This boom arm is a great addition to any shop! It is easy to make from scrap pieces, preferably plywood (but you can get away with virtually any kind of wood if you adapt the dimensions a little). Have things within reach without cluttering up your work space with stands or such.
Let me know what you think, and remember to share – and to be Inspired!
Today I share with you a technique to make multi-compartment trays or even shadow boxes from scrap pieces. With a slight modification, you can also make single storage boxes in large numbers for all your shop organization needs. And if you go that extra mile, you can turn what starts out as a shop project into something beautiful, too!.
You can find more information on determining the sizes required below! If you found this video valuable please share it with as many people as you can find! Thanks for watching, and be Inspired!
How do dimension Storage Boxes
Two things determine the dimension of what storage boxes you can (and should) make. One is the size of your scrap pieces, the other is what you actually want to store in them.
There is no way to influence the size of your scrap pieces (or possibly new stock you might be willing to use). So let us look at how to get from the desired size of the compartment to the actual measurements of the pieces. I drew up this sketch. You need the three dimensions of the desired size (yellow) and the thickness of your stock.
Keep in mind that you can (and should) double and triple C as many times as your stock allows. Do not forget to add the kerf-width as well. You will need to true them up later anyway, so you might as well cut them up then.
How to easily get the measurements you need from the compartment size you want.
What are the limits?
The main limits to what you can make are your clamps and the size of stock you have on hand. The tray design should keep things stable enough for most purposes and sizes. If you want to go really big, I recommend using thicker stock than I did or glue the whole tray onto a board large enough.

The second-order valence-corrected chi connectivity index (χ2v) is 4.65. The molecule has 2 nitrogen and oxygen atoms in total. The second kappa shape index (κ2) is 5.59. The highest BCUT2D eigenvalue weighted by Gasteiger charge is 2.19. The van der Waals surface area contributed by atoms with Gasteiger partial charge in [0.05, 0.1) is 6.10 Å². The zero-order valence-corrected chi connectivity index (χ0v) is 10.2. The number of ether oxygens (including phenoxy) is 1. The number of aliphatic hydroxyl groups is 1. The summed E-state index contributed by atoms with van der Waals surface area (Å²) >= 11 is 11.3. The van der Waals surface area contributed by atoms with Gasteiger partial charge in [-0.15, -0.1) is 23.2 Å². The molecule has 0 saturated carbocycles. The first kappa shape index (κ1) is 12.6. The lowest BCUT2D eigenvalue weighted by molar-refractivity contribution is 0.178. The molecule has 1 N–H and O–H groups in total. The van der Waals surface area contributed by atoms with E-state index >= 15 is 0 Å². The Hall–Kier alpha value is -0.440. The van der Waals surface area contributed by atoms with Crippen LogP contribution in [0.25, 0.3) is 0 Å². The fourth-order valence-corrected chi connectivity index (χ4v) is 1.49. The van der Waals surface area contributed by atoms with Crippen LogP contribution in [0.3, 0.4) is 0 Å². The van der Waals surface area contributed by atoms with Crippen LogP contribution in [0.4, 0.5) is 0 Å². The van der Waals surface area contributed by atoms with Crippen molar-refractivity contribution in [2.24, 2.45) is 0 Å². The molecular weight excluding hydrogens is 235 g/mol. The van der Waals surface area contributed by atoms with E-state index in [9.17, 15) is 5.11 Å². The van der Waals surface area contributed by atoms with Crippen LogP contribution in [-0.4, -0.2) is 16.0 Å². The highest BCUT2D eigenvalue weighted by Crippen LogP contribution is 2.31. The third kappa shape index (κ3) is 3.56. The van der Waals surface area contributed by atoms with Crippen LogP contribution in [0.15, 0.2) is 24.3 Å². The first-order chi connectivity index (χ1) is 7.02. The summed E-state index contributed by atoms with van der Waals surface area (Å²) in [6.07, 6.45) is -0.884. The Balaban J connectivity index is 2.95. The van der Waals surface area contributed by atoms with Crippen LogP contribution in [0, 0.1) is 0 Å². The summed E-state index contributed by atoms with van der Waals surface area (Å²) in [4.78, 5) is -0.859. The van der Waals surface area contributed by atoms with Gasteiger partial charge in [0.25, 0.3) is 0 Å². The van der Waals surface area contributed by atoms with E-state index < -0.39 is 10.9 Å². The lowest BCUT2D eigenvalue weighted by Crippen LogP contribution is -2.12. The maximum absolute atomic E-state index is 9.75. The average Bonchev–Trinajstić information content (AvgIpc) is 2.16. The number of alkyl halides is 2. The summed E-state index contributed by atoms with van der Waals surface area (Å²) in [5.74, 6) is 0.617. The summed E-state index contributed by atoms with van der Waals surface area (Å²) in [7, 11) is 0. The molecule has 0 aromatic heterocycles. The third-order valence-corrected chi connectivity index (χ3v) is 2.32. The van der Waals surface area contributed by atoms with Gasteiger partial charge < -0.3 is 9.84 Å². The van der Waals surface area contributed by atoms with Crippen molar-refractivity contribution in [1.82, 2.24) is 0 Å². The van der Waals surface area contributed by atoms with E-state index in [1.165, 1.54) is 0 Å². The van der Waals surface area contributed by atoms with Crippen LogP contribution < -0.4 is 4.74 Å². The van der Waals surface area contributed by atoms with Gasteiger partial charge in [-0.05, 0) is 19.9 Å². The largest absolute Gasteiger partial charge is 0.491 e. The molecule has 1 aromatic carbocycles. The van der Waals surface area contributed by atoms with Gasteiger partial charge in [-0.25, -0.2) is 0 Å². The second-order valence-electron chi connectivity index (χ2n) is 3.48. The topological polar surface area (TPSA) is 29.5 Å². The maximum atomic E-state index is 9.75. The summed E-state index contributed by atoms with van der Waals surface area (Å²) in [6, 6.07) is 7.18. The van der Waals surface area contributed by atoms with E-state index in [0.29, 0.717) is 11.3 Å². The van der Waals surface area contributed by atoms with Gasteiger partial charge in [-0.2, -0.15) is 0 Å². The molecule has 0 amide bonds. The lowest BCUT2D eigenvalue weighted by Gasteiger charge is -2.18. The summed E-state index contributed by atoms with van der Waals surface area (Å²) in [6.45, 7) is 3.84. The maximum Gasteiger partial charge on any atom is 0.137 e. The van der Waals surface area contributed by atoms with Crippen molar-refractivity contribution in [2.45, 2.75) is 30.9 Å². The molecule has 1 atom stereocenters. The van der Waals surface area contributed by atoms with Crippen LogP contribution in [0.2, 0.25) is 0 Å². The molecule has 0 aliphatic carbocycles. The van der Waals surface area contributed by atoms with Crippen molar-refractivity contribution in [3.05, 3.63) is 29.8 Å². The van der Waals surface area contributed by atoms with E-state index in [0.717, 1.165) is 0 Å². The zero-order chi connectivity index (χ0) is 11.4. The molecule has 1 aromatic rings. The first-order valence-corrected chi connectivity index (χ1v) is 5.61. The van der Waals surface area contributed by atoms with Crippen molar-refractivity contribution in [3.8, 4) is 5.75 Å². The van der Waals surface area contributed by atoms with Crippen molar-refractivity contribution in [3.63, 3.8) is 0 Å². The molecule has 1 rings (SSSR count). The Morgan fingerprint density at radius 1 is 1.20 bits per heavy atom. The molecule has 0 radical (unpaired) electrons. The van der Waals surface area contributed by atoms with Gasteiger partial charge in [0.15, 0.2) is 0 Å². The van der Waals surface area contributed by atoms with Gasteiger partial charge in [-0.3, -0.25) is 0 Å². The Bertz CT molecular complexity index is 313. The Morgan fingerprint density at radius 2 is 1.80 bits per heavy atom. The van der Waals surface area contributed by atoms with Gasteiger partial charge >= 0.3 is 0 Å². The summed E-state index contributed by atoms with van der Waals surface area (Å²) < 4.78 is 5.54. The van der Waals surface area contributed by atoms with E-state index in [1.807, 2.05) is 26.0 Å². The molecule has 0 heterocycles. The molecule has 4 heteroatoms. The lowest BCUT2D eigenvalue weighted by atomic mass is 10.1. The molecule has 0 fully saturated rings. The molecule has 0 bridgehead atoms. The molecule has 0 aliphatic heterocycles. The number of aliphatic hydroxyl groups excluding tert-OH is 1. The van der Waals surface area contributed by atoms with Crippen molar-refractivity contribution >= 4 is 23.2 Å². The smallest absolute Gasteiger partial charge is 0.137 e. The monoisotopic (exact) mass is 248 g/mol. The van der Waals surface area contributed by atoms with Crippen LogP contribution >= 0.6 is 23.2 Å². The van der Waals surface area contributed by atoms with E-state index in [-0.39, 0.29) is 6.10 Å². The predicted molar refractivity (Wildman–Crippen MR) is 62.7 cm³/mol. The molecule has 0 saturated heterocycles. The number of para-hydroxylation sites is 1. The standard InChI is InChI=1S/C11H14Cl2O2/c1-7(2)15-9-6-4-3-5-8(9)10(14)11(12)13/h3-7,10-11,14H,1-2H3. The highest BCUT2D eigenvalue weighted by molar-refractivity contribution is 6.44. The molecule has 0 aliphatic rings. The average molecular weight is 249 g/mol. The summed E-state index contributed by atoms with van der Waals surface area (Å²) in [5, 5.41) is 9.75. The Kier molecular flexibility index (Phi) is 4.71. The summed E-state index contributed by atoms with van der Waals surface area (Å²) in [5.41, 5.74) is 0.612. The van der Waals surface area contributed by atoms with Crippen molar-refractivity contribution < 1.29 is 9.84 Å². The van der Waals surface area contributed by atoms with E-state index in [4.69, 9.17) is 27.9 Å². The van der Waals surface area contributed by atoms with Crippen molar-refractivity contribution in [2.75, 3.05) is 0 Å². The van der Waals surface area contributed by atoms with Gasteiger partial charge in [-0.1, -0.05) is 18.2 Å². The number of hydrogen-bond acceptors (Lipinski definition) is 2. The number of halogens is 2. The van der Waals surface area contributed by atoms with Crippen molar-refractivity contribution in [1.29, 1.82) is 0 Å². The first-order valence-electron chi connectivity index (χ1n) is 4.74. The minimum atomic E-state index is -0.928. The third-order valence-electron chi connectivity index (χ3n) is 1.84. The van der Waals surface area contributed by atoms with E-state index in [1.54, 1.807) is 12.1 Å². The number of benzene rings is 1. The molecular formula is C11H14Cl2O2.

If you use this technique to make your own storage boxes or trays, I would love if you took pictures and sent them to me. Thank you for stopping by! And as always, remember to be Inspired!
You can never have enough Christmas decoration, right? There is a technique called “Reifendrehen” that involves a lathe, but you can use the basic principle to make a bunch of similar pieces on your table saw as well to produce mass ornaments. Watch the video to see how it works, and read on for some additional considerations and a video (not mine) about the original technique. Enjoy, and remember to be Inspired!
This is the first episode of a new series that I am doing, called “Adventures in the Workshop”, in which I try to teach my daughter Nina about the workshop and the tools I use frequently. But before we can dive into it propery, we needed to discuss safety. After all, I want my daughter to remain in one piece, and I imagine that you will feel the same about any kids you might want to introduce to the marvelous world of making. Enjoy, let us know what you think, and remember to be Inspired!
Dust collection is a big topic in the shop these days, and so it should be. But some tools do not play well with a dust collector, and the lathe is on the top of that list with all those pesky shavings flying this way and that. So I came up with a solution that did not quite live up to my expectations, but even though I stopped using it, I give you – the lathe shroud. Let me know if you find some use for this in your shop! And as always, remember to be Inspired!
An air blower gun paired with a compressor in your shop is a great way to remove dust and debris, be it from a workpiece or a workbench. But while the looped hoses that are available offer some advantages, mostly in terms of reach, tidyness is not one of them. Fix that with a simple holder that allows you to put the loops in their place. And on top of that this can be made from scraps and in very little time. Enjoy, and remember to be Inspired!
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There are many reasons to have rolls of loop-backed sanding paper in the shop, and cutting your own orbital sanding discs to the specs of your tool is one of them. In this video I show you how easy it can be, using a simple homemade jig! Enjoy, and remember to be Inspired!
I recently did my first shop tour, and since then I have been working to improve on the clutter I have shown you. And apparently, making the video has really shown me where to dig in, because it forced me to look at the shop the way others might see it – as “What’s that heap of junk doing there?” rather than “Well, if I ever needed something like that I would be happy that I kept it”. From the comments I got, I am probably not the only one feeling this way. But I digress. What I wanted to write about is my thoughts about my workshop’s clutter situation and what I am going to do about it.